Your fist stop on the hike is Weary Willy's pool, where you can decide if you want to go the route of the beautiful Spes Bona forest with wooden boardwalks, to the ampitheatre, or via Echo Valley, also leading to the ampitheatre. A good idea is to take a circular route, going 'right' at Weary Willy's, on the route through the spes bona forest, then returning via Echo Valley.
This hike should take you around 4 hours depending on your fitness level, longer if you decide to visit the Kalk Bay caves.
What to take if you are going to visit the caves:
Protective clothing, like overalls. Jeans and a jersey will do for short caving trips but will be uncomfortable in narrow caves where crawling may be necessary. Light! Each person on the trip should carry at least two torches, so that if one breaks there will always be a spare. Carry spare batteries and have at least one headlamp-type torch to allow for the free use of your hands. Extra energy food. A small medical kit. Cellphone.
When you are caving Always watch the time. Ensure that you do not exceed your capabilities. If one of your torches breaks, leave the cave as soon as possible. Never leave used batteries in a cave. The chemicals that leak from the batteries could cause serious damage to the environment.
Tartarus Cave is basically a long passageway and series of chambers that penetrate 50m (164ft) into the mountain. It is quite a dangerous cave to visit but, since the entrance is right next to the path on the top of Kalk Bay Mountain, it is tempting to explore. If you insist on going without guidance, be aware that you will find a large, slippery-edged pit at the end. Please take extreme care and ensure that you have several light sources when entering.
Follow directions for Kalk Bay Mountain and, once you reach the beacon on the summit, turn right, along the top of the plateau in the direction of the sea. The entrance is a five-minute walk away, on your left.
Boomslang Cave above Kalk Bay runs right through the mountain for approximately 200m (656ft). The entrance to the cave is a large vertical crack on the Fish Hoek side of the mountain, accessible from Boyes Drive. Park as for the hike up Kalk Bay Mountain and proceed past Weary Willy’s Pool up Echo Valley (your descent route on the hike described). After about 10 minutes you will come to a clump of boulders on your right (often marked as Hungry Harry’s on maps and in guidebooks).
Take a path off to your left and climb until you pass through a short rock tunnel and begin to descend towards Fish Hoek. Keep right, and high, until you see a ravine, just around the corner on your right. Scramble up (there are actually two ravines, both of which are relatively straightforward) and, once at the top, contour for about five minutes until you see three cave entrances on your right just before a grove of yellowwoods. The entrance to Boomslang is the obvious wide crack slightly above you.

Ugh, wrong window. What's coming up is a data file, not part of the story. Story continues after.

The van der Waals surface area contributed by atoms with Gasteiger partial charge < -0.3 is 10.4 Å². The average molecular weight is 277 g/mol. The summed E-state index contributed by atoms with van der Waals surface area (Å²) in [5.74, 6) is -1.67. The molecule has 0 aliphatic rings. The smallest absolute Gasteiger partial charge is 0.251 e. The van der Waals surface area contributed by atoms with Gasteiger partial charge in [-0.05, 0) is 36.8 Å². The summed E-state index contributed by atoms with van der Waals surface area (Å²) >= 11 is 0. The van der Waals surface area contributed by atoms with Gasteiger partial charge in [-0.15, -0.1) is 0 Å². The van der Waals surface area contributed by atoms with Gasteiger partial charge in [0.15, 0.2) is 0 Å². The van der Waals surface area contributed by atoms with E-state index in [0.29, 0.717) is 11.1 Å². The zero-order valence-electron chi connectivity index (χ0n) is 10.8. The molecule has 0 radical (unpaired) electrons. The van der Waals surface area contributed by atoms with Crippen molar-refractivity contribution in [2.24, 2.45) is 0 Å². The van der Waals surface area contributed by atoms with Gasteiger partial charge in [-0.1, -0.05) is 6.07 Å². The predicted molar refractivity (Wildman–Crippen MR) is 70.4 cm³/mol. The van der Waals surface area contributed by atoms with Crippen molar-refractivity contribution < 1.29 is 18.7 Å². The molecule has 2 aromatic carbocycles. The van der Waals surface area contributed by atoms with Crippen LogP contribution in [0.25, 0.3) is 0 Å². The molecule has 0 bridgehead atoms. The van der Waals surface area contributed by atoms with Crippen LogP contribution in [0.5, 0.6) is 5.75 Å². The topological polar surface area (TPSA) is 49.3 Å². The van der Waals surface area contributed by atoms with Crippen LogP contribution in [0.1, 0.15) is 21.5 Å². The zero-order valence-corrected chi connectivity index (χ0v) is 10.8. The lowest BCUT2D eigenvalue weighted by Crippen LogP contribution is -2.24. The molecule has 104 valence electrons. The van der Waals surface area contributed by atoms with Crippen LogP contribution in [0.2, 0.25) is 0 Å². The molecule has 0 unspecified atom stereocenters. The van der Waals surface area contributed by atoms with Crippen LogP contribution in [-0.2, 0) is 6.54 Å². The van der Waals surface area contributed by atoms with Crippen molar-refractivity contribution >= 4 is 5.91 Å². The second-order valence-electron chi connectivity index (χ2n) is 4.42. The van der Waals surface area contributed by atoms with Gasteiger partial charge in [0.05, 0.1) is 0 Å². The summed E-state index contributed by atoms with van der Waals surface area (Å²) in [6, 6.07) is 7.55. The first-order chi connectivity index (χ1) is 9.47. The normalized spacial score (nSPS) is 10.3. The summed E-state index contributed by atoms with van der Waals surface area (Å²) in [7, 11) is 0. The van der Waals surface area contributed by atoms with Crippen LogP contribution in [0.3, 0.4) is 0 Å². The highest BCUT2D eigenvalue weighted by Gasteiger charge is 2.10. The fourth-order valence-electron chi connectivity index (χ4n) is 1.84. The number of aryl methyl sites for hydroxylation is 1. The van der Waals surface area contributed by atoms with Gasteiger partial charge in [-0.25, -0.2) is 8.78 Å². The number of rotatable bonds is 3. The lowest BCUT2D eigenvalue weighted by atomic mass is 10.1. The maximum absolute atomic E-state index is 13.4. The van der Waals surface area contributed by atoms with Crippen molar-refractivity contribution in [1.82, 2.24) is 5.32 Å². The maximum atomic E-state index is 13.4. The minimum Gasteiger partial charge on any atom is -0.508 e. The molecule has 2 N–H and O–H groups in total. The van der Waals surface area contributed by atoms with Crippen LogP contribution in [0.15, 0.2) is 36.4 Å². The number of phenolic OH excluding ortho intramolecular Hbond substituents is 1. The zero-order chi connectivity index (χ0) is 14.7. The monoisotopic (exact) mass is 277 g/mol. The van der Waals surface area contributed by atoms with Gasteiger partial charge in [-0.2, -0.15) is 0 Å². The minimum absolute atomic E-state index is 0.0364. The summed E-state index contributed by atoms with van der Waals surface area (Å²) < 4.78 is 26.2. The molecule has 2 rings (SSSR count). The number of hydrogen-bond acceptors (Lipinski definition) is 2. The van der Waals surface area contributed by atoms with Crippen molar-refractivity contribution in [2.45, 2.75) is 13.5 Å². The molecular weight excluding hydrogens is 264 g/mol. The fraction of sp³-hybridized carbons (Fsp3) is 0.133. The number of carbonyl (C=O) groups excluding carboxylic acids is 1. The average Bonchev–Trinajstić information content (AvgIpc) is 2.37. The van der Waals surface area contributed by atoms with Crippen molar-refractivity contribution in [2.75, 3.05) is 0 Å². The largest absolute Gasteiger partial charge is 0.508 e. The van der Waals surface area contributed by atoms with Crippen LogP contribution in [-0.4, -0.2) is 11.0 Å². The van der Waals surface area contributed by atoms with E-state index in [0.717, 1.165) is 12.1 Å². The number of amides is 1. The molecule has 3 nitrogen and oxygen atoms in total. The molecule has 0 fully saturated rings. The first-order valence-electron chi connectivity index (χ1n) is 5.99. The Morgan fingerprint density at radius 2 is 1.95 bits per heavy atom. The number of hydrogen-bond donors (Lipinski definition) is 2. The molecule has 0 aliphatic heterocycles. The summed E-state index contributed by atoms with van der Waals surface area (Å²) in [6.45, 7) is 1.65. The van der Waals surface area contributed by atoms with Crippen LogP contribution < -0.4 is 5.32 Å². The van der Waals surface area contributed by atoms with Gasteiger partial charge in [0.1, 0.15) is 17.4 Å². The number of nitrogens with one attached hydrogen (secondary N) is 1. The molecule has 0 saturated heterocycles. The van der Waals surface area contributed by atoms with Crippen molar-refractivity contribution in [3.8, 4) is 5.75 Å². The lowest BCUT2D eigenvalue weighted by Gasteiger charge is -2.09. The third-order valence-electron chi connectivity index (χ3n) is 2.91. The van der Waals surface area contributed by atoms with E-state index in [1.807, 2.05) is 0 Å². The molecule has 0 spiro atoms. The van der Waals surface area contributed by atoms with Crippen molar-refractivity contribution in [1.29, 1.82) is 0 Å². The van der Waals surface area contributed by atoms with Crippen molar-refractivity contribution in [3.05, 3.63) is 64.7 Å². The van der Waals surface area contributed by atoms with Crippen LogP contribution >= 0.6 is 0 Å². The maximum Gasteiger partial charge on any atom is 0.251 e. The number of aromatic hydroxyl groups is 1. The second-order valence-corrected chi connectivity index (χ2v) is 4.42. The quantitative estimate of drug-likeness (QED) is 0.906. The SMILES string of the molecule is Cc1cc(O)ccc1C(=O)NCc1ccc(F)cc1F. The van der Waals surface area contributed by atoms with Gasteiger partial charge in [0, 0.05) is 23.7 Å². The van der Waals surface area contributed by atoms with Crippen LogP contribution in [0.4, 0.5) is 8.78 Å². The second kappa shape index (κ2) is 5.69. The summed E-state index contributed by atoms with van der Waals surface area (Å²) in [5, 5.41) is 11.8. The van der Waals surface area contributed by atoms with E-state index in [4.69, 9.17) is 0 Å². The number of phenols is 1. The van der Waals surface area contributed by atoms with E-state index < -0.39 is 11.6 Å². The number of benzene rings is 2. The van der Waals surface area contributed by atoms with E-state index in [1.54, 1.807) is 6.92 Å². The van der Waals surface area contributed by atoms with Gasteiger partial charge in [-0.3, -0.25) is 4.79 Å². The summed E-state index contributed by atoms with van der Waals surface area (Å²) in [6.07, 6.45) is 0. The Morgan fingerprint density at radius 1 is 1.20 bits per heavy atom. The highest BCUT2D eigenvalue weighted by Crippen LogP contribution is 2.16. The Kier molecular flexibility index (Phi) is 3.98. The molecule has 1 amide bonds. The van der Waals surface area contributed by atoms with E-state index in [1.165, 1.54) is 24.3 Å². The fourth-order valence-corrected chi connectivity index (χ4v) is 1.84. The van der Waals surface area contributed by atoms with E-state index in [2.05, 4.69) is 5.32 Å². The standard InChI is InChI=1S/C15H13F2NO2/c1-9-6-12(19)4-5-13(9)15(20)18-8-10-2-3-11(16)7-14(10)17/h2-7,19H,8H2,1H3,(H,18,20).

The cave is best visited in summer as there is a seasonal pool just inside the entrance of the cave, which makes it quite damp in winter. Visitors are requested not to enter the cave in the winter months, lest they disturb the resident population of Schreiber’s Long-fingered Bats. Further into the cave is a large canyon passage, which has a rock formation known as The Pulpit on one side. A little further on, the passage narrows, the ceiling becomes lower and the floor becomes rocky. After a few twists and turns, you’ll find yourself in a low, round chamber known as Bat’s Chamber. The way out is via a short, low crawl along a sandy floor to the sunshine on the other side of the mountain, and into Echo Valley.
Visitors to Boomslang Cave may glimpse a spider-like creature with long antennae. This unusual and rare specimen is the tiny, long-legged, golden-haired, cave cricket (Spelaeiacris tabulae). It’s found nowhere else in Africa but similar crickets are found in the Falklands, New Zealand and Australia. Given that the cave cricket cannot tolerate sunlight and lives only in caves, it could not have migrated to such distant shores. The distribution therefore provides strong evidence of continental drift – the theory that the continents were once part of one landmass, called Gondwanaland, that broke up around 145 million years ago.